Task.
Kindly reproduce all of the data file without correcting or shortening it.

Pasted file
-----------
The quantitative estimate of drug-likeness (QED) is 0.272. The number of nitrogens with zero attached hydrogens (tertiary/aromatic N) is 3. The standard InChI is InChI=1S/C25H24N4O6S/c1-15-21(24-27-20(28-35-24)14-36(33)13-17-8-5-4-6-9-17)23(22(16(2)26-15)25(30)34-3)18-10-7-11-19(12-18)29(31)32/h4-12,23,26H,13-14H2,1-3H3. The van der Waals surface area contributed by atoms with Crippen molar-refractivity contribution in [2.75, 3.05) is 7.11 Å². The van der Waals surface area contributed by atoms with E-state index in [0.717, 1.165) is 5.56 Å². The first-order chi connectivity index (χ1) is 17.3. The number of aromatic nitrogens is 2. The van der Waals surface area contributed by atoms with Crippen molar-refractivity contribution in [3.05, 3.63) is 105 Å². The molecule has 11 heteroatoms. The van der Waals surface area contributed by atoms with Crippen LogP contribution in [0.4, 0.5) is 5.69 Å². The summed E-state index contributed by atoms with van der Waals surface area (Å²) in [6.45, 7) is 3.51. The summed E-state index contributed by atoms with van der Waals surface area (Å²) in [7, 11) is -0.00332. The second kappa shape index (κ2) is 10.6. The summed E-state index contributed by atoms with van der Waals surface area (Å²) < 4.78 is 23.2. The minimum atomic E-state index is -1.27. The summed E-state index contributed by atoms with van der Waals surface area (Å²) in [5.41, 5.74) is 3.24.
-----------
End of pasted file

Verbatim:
The quantitative estimate of drug-likeness (QED) is 0.272. The number of nitrogens with zero attached hydrogens (tertiary/aromatic N) is 3. The standard InChI is InChI=1S/C25H24N4O6S/c1-15-21(24-27-20(28-35-24)14-36(33)13-17-8-5-4-6-9-17)23(22(16(2)26-15)25(30)34-3)18-10-7-11-19(12-18)29(31)32/h4-12,23,26H,13-14H2,1-3H3. The van der Waals surface area contributed by atoms with Crippen molar-refractivity contribution in [2.75, 3.05) is 7.11 Å². The van der Waals surface area contributed by atoms with E-state index in [0.717, 1.165) is 5.56 Å². The first-order chi connectivity index (χ1) is 17.3. The number of aromatic nitrogens is 2. The van der Waals surface area contributed by atoms with Crippen molar-refractivity contribution in [3.05, 3.63) is 105 Å². The molecule has 11 heteroatoms. The van der Waals surface area contributed by atoms with Crippen LogP contribution in [0.4, 0.5) is 5.69 Å². The summed E-state index contributed by atoms with van der Waals surface area (Å²) in [6.45, 7) is 3.51. The summed E-state index contributed by atoms with van der Waals surface area (Å²) in [7, 11) is -0.00332. The second kappa shape index (κ2) is 10.6. The summed E-state index contributed by atoms with van der Waals surface area (Å²) < 4.78 is 23.2. The minimum atomic E-state index is -1.27. The summed E-state index contributed by atoms with van der Waals surface area (Å²) in [5.41, 5.74) is 3.24.